b) can you afford to invite a lot of work colleagues to your wedding?
c) how do you feel about mixing your wedding (and your grandparents and your college friends) (and any princess fantasies you’ll be indulging that day) with your work colleagues?

Pictured:  As of 2017, the pictured dress from Mikaella Bridal is no longer available. Check out some of these gorgeous strapless lace wedding dresses instead! 

Your future with the firm is the first consideration, we think. Even if you’re fairly junior at the firm, you and your fiance should have an idea of whether you could make partner if you wanted to, versus just hanging out until a better job opportunity comes along. If either of you are going to try to make partner, you should look at your wedding as an opportunity to create important relationships — to show the powers that be at the firm that you consider them to be part of the family.  If neither of you is gunning for partner, however, we’d say to evaluate your relationships with the partners.  Are they mentors to you?  Are they like family anyway?  And then we’d proceed on to question two…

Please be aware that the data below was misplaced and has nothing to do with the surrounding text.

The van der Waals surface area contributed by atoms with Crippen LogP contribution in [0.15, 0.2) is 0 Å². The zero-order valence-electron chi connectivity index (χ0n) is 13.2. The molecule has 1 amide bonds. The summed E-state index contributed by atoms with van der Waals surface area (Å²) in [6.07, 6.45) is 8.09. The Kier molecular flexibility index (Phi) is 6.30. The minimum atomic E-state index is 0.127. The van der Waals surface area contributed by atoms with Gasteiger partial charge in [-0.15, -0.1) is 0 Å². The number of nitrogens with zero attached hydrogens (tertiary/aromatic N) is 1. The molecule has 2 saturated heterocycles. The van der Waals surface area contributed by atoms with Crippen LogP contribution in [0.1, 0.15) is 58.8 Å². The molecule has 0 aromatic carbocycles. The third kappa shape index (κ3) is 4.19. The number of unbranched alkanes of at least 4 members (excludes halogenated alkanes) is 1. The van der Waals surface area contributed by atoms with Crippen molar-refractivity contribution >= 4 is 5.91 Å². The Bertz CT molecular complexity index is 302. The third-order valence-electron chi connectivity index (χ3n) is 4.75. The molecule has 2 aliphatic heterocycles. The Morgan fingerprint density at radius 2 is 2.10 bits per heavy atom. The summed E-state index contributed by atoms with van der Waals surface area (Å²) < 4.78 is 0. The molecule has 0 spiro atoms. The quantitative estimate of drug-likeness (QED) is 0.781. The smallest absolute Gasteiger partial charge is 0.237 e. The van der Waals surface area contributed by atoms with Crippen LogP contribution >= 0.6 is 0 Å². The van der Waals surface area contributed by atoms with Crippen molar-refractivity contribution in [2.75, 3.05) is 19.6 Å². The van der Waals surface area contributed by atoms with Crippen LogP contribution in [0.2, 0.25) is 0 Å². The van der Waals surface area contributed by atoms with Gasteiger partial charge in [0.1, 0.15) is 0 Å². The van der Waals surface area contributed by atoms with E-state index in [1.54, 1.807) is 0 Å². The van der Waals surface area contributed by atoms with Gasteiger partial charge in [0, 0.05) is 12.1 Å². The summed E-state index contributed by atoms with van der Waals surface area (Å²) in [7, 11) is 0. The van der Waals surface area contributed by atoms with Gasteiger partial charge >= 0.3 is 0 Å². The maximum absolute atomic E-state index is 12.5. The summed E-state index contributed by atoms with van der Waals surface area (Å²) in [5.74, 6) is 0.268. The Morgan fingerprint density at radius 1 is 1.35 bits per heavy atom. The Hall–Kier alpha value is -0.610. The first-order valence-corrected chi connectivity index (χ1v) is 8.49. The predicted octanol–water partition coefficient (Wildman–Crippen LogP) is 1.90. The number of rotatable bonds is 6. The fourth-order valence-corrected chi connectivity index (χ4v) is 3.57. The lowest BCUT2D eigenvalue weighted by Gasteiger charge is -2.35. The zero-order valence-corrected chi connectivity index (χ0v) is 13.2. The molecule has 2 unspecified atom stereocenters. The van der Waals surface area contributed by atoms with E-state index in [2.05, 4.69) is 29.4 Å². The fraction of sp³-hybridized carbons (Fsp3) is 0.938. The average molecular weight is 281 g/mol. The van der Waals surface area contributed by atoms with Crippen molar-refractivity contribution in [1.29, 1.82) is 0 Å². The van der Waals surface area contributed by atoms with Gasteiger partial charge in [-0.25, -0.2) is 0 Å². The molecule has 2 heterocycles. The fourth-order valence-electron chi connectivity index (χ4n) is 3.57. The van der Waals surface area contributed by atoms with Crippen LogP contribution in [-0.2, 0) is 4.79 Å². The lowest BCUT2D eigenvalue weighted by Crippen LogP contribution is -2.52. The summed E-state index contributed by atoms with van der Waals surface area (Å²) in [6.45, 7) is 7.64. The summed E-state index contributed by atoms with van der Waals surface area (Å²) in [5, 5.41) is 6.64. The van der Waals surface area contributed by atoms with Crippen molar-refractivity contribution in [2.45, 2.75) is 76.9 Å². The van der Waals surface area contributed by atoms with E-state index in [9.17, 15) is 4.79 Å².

[Read more…]

Weekend Open Thread

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Pictured: Mikasa “True Blue” Espresso Cup/Saucer, available at Macys.com for $16 (was $23).

Reader Mail: What to Wear to the Wedding of a Colleague

What to Wear to a Colleague's Wedding | CorporetteWe are seriously behind in answering this poor reader’s e-mail — our sincere apologies!  Here’s the question: